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# Special Offer: Save 75 + GMAT Club Tests 60-point improvement guarantee www.empowergmat.com/ ***********************Select EMPOWERgmat Courses now include ALL 6 Official GMAC CATs!*********************** Manager Joined: 07 Jan 2010 Posts: 147 Location: So. CA WE 1: 2 IT WE 2: 4 Software Analyst Followers: 2 Kudos [?]: 68 [0], given: 57 Re: Defined Functions [#permalink] ### Show Tags 27 Jan 2011, 21:45 awesome explanation Senior Manager Joined: 08 Nov 2010 Posts: 417 WE 1: Business Development Followers: 7 Kudos [?]: 106 [0], given: 161 Re: Defined Functions [#permalink] ### Show Tags 29 Jan 2011, 11:59 Ye, Bunuel - u rocked it. +1. _________________ GMAT Club Legend Joined: 09 Sep 2013 Posts: 13522 Followers: 577 Kudos [?]: 163 [0], given: 0 Re: The function f(m) is defined for all positive integers m as [#permalink] ### Show Tags 03 Oct 2013, 18:46 Hello from the GMAT Club BumpBot! Thanks to another GMAT Club member, I have just discovered this valuable topic, yet it had no discussion for over a year. I am now bumping it up - doing my job. I think you may find it valuable (esp those replies with Kudos). Want to see all other topics I dig out? Follow me (click follow button on profile). You will receive a summary of all topics I bump in your profile area as well as via email. _________________ GMAT Club Legend Joined: 09 Sep 2013 Posts: 13522 Followers: 577 Kudos [?]: 163 [0], given: 0 Re: The function f(m) is defined for all positive integers m as [#permalink] ### Show Tags 13 Nov 2014, 23:34 Hello from the GMAT Club BumpBot! Thanks to another GMAT Club member, I have just discovered this valuable topic, yet it had no discussion for over a year. I am now bumping it up - doing my job. I think you may find it valuable (esp those replies with Kudos). Want to see all other topics I dig out? Follow me (click follow button on profile). You will receive a summary of all topics I bump in your profile area as well as via email. _________________ Intern Joined: 22 Nov 2012 Posts: 22 Location: United States Followers: 0 Kudos [?]: 7 [0], given: 90 Re: The function f(m) is defined for all positive integers m as [#permalink] ### Show Tags 29 Mar 2015, 10:19 Bunuel Very informative explanation Bunuel! Thanks ! _________________ GMAT, It is not finished untill I win!!! GMAT Club Legend Joined: 09 Sep 2013 Posts: 13522 Followers: 577 Kudos [?]: 163 [0], given: 0 Re: The function f(m) is defined for all positive integers m as [#permalink] ### Show Tags 14 Apr 2016, 22:24 Hello from the GMAT Club BumpBot! Thanks to another GMAT Club member, I have just discovered this valuable topic, yet it had no discussion for over a year. I am now bumping it up - doing my job. I think you may find it valuable (esp those replies with Kudos). Want to see all other topics I dig out? Follow me (click follow button on profile). You will receive a summary of all topics I bump in your profile area as well as via email. _________________ Intern Joined: 31 May 2015 Posts: 1 Concentration: Marketing, Finance Schools: Wharton '17 GMAT 1: Q V Followers: 0 Kudos [?]: 0 [0], given: 40 Re: The function f(m) is defined for all positive integers m as [#permalink] ### Show Tags 30 Sep 2016, 21:33 [align=]I tried the sum with f(13), which is equal to 17 X 18 X 19 (this number isn't divisible by 6)?[/align] _________________ PNH0505 EMPOWERgmat Instructor Status: GMAT Assassin/Co-Founder Affiliations: EMPOWERgmat Joined: 19 Dec 2014 Posts: 8336 Location: United States (CA) GMAT 1: 800 Q51 V49 GRE 1: 340 Q170 V170 Followers: 382 Kudos [?]: 2472 [0], given: 163 Re: The function f(m) is defined for all positive integers m as [#permalink] ### Show Tags 01 Oct 2016, 15:45 Hi pnh0505, You are correct that when you use M=13, then f(13) = (17)(18)(19). However, that product IS divisible by 6 - because 18 is divisible by 6. GMAT assassins aren't born, they're made, Rich _________________ # Rich Cohen Co-Founder & GMAT Assassin # Special Offer: Save75 + GMAT Club Tests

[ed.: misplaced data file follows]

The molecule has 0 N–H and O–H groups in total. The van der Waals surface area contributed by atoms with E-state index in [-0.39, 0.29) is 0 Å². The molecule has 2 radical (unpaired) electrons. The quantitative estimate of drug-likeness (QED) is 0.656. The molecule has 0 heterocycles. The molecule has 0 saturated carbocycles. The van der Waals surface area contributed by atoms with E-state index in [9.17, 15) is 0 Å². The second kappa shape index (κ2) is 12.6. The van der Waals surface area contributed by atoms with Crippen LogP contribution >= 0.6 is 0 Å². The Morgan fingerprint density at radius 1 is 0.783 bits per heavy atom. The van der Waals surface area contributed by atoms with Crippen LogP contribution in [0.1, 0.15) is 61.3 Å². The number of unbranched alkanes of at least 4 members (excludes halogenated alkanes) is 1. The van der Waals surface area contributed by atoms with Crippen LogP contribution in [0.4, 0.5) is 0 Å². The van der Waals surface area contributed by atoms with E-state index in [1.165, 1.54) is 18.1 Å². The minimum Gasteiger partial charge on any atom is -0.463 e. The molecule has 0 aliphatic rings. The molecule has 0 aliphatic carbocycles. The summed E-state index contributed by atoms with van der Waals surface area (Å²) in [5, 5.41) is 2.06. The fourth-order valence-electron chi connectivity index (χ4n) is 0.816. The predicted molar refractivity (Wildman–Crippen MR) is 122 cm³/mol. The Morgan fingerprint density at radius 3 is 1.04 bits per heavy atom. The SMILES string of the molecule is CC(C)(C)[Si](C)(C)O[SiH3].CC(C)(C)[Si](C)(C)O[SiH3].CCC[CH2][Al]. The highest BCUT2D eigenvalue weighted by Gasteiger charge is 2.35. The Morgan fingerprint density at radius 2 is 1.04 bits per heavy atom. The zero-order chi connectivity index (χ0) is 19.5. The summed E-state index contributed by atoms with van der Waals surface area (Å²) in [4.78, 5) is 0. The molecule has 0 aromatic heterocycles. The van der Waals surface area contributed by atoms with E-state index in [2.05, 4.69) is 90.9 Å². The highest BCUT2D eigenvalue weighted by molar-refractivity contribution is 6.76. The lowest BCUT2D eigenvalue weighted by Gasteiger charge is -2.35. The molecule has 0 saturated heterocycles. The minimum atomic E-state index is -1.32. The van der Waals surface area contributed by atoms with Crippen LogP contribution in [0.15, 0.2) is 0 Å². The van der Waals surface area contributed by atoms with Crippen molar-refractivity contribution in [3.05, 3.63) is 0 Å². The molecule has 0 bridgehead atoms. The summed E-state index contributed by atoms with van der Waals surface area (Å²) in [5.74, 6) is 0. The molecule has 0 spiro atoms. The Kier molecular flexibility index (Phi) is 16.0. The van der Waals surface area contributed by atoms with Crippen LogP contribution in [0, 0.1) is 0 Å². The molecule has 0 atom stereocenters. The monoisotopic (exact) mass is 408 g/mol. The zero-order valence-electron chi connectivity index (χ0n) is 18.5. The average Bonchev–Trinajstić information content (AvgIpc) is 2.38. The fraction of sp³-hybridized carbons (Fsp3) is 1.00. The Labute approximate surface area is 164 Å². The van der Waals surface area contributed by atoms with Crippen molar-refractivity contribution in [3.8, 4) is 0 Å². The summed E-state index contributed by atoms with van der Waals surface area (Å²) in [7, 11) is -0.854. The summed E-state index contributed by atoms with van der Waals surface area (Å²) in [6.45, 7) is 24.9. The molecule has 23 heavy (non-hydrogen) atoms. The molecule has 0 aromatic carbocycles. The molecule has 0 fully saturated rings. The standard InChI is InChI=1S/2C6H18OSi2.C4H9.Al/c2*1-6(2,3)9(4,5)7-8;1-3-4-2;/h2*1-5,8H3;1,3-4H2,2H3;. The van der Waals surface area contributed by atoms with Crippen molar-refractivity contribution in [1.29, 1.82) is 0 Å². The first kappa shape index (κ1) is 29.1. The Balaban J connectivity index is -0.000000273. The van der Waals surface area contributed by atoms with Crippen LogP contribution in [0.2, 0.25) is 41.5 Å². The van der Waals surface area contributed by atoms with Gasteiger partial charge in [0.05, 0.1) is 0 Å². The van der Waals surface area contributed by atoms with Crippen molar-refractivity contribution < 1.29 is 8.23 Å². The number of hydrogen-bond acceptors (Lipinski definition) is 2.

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Re: The function f(m) is defined for all positive integers m as   [#permalink] 01 Oct 2016, 15:45